Shrine Celebration Offers An Rx for Modern Ills

More than 1,000 people gathered at the National Shrine of The Divine Mercy in Stockbridge, Mass., on Saturday Oct. 2, for a double celebration: the feast of St. Faustina (actual, Oct. 5) and the 1st gathering of the Regional North American Congress on Mercy.

The Northeast regional meeting stems from its "parent," the inaugural North American Congress on Mercy (NACOM) held last November in Washington, D.C. Despite the regional event's more economical size and program, the quality of mercy came through in all its radiant power, for wherever two or three - or 200 or 2,000 - are gathered in His name, The Divine Mercy is there.

View a photo gallery of the day.

The daylong affair unfolded a ribbon at a time under a brilliant, cloudless early fall day. The torrential rains of the prior two days had, on cue, barreled out of the Berkshires to the Atlantic Ocean, making way for a mild sun, pleasantly chilling air, and hearts showing the warmth of enthusiasm for the healing message of Divine Mercy.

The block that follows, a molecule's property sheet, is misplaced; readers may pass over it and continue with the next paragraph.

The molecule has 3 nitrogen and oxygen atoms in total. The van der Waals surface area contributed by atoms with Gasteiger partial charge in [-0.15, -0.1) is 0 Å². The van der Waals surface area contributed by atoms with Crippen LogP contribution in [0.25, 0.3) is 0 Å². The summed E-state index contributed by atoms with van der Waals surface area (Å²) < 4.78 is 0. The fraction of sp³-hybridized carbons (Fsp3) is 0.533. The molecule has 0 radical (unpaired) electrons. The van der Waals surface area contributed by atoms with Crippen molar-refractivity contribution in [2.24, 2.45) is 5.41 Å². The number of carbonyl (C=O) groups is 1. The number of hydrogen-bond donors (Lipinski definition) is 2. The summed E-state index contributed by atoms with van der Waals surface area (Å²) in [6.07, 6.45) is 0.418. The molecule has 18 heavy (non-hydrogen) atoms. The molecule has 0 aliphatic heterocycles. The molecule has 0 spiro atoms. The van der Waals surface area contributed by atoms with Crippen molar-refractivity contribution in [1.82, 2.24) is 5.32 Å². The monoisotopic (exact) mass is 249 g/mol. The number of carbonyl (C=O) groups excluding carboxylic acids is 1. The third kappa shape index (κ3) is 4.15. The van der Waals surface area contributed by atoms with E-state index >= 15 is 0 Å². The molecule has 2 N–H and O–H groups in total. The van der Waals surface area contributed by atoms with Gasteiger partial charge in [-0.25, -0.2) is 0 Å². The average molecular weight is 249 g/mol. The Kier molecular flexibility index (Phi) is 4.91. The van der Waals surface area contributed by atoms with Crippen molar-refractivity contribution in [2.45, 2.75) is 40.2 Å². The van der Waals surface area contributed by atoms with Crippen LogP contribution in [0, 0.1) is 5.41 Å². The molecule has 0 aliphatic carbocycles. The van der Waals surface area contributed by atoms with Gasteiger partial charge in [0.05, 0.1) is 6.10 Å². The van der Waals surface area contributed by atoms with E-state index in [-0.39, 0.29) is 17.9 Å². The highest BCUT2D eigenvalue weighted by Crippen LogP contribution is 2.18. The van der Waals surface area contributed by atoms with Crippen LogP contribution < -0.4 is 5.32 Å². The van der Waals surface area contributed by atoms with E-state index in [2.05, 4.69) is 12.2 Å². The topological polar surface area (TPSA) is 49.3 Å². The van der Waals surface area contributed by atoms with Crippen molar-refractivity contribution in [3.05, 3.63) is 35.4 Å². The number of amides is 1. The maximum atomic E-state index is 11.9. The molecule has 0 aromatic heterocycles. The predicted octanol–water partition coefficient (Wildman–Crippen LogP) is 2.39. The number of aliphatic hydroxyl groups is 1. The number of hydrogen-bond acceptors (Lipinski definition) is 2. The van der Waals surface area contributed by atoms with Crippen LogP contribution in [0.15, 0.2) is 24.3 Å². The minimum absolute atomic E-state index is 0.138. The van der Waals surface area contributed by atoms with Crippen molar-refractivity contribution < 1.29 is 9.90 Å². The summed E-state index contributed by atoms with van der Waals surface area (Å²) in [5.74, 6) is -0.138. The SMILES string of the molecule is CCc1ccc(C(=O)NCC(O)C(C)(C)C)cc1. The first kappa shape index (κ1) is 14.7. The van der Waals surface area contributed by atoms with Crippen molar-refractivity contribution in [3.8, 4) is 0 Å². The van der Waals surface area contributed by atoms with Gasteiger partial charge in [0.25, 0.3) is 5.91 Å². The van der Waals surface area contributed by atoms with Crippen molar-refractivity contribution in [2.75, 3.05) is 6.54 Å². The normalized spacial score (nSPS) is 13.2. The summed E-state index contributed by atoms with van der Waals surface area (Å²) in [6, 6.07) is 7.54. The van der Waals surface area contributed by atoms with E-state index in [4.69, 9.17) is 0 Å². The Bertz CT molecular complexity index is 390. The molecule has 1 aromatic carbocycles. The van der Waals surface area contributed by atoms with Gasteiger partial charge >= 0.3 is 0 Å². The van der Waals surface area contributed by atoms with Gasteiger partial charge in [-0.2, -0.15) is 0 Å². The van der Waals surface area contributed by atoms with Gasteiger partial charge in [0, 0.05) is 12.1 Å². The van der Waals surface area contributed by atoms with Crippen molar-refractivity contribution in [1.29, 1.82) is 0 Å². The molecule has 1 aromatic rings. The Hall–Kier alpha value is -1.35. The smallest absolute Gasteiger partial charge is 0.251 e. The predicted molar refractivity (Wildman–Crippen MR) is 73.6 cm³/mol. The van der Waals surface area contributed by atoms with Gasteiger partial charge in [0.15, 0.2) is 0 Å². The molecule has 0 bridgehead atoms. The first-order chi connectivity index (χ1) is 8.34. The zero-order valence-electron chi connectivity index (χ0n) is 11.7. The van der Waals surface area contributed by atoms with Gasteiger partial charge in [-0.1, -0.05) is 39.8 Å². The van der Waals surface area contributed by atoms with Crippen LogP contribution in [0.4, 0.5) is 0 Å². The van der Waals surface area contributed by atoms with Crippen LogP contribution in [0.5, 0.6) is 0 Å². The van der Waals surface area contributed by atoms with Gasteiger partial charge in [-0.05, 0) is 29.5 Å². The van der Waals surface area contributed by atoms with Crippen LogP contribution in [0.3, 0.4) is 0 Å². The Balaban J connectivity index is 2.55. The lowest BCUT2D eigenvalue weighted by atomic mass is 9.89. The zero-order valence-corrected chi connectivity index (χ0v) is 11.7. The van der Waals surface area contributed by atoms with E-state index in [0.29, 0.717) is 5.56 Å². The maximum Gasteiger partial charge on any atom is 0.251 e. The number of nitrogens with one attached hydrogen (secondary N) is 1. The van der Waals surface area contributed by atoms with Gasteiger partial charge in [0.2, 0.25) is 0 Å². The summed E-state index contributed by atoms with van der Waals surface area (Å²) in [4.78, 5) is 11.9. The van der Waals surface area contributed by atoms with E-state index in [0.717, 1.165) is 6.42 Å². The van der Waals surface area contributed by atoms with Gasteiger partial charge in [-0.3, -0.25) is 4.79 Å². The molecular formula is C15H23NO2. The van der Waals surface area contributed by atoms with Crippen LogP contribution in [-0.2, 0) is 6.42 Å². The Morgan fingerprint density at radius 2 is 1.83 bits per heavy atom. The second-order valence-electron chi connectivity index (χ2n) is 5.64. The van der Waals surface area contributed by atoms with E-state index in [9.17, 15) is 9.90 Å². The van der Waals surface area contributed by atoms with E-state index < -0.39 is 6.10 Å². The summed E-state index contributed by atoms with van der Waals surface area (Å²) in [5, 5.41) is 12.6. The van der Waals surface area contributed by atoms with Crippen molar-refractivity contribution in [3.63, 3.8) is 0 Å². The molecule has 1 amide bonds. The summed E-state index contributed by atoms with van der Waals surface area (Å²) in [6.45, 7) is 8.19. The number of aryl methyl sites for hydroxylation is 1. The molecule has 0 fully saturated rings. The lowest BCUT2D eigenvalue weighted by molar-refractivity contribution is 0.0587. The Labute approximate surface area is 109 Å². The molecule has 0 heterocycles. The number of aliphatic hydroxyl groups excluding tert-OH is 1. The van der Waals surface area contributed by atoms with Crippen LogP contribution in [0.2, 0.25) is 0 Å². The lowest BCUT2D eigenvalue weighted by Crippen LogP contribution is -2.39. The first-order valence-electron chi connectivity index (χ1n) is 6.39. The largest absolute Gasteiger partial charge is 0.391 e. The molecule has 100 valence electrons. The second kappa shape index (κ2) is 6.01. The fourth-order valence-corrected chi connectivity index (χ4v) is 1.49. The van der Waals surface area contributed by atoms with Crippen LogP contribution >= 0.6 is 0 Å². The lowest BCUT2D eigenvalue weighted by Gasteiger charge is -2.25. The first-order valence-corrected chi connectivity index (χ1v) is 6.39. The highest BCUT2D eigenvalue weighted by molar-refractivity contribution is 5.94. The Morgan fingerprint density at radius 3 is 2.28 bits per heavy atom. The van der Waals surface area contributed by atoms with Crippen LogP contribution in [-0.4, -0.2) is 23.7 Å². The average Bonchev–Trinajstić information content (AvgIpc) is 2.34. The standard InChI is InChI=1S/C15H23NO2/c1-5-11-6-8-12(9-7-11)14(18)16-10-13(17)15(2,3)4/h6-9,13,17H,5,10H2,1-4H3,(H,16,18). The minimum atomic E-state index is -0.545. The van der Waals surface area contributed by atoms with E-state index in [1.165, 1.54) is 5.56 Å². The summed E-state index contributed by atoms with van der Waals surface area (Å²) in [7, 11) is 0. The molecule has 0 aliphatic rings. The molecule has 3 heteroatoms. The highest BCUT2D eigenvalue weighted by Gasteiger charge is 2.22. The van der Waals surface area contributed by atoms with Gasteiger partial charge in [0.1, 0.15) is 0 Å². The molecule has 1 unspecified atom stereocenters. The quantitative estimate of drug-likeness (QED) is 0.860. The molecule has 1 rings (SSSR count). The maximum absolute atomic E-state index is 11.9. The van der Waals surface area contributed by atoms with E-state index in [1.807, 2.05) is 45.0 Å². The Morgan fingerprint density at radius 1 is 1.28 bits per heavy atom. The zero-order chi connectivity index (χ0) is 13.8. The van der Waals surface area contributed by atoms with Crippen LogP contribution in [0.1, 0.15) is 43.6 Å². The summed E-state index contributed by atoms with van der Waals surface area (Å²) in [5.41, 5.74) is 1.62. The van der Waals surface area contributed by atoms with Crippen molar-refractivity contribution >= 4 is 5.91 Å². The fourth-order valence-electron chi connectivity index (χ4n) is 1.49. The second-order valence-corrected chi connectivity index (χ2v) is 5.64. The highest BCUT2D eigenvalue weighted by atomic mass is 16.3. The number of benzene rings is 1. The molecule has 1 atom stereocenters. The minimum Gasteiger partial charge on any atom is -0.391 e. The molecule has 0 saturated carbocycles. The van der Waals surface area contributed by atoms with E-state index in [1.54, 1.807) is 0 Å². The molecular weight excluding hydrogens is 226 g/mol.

The convocation and celebration, sponsored by the Marian Fathers of the Immaculate Conception, took place at the Mother of Mercy Outdoor Shrine. The 300 who attended the morning plenary session learned about mercy from the experts in the message, meaning, and devotion of Divine Mercy, which Jesus revealed to St. Faustina in the 1930s as a prescription for the ills of the post-modern age.

The Meaning of the Mystery of Suffering
Dr. Robert Stackpole, STD, director of the Marians' John Paul II Institute of Divine Mercy, shared his insights, especially into the nature of suffering. This topic emerged as one of the themes of the day.